Updated at 11.25am
Ukrainian forces are preparing for new Russian attacks in the southeast region where Moscow's guns are now trained after its assault on the capital Kyiv was repelled, president Volodymyr Zelenskiy said on Thursday.
Five weeks into an invasion that has blasted cities into wastelands and created more than 4 million refugees, US and European officials said Russian president Vladimir Putin was misled by his generals about the dire performance of Russia's military.
Tough resistance by Ukrainian forces has prevented Russia from capturing any major city, including the capital Kyiv, which it assaulted with armoured columns from the northwest and east.
Moscow says it is now focusing on "liberating" the Donbas region - two southeastern provinces partly controlled by separatists Russia has backed since 2014.
In an early morning video address, Zelenskiy said Russian troop movements away from Kyiv and the northern city of Chernihiv were not a withdrawal but rather "the consequence of our defenders' work".
Ukraine was seeing "a build-up of Russian forces for new strikes on the Donbas, and we are preparing for that," he said.
That includes Mariupol, once a city of 400,000 people, where most buildings have been damaged or destroyed in four weeks of constant Russian bombardment and siege. A convoy of Ukrainian buses set out for the port city on Thursday to try to reach trapped civilians, deputy prime minister Iryna Vereshchuk said.
The United Nations believes thousands of people have died there, many buried in unmarked graves.
The past week has seen a Ukrainian counter-offensive, recapturing destroyed suburbs of Kyiv and strategic towns and villages in the northeast and southwest. Russia declared on Monday that it was scaling back its offensive near the capital and the city of Chernihiv in the north, in what it called a trust-building gesture for peace talks.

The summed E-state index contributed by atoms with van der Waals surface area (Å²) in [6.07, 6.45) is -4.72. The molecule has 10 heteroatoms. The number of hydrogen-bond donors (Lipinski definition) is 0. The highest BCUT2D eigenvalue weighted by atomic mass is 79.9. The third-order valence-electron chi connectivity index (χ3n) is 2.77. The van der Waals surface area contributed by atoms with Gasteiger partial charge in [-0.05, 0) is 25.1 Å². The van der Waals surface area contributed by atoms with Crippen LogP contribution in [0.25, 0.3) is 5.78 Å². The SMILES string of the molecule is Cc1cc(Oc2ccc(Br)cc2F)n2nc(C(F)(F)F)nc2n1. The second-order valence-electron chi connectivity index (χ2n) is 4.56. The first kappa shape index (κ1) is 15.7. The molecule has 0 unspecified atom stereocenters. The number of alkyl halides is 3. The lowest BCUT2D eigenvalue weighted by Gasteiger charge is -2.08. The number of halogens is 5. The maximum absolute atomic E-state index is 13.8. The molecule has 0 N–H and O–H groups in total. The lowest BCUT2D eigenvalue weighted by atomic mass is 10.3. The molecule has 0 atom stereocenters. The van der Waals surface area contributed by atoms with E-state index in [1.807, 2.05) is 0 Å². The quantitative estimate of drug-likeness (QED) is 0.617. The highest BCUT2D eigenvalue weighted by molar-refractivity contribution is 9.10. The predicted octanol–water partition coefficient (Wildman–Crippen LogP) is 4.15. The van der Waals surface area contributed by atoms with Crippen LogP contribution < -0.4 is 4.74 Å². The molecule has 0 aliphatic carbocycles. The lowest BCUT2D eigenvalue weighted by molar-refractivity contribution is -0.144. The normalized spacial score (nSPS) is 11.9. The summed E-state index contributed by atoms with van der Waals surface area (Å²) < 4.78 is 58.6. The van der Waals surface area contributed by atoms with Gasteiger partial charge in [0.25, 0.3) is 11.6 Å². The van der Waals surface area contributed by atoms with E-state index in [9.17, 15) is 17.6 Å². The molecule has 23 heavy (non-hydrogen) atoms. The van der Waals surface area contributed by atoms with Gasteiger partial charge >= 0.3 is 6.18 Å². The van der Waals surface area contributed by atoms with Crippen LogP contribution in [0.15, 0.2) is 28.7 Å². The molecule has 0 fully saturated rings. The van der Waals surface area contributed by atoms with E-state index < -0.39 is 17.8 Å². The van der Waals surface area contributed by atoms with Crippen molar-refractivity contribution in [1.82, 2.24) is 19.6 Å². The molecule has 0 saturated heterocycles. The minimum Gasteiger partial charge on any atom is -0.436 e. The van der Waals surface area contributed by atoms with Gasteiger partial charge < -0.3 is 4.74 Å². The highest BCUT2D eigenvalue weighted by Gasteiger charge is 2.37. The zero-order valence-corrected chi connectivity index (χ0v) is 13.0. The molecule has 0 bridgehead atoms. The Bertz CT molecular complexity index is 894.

Russia says it launched a "special military operation" to disarm and "denazify" its neighbour, and that the mission is going to plan.
Western countries say the invasion was an unprovoked war of aggression, that Russia's true aim was to swiftly topple the government in Kyiv, and that its failure has been a strategic catastrophe, bringing economic ruin and diplomatic isolation.
US officials have declassified intelligence which they said showed a rift between Putin and his advisors, who failed to warn him of the poor performance of his military or the economic impact of Western sanctions.
“We have information that Putin felt misled by the Russian military, which has resulted in persistent tension between Putin and his military leadership,” Kate Bedingfield, White House communications director, told reporters during a press briefing on Wednesday.
“We believe that Putin is being misinformed by his advisers about how badly the Russian military is performing and how the Russian economy is being crippled by sanctions, because his senior advisors are too afraid to tell him the truth.”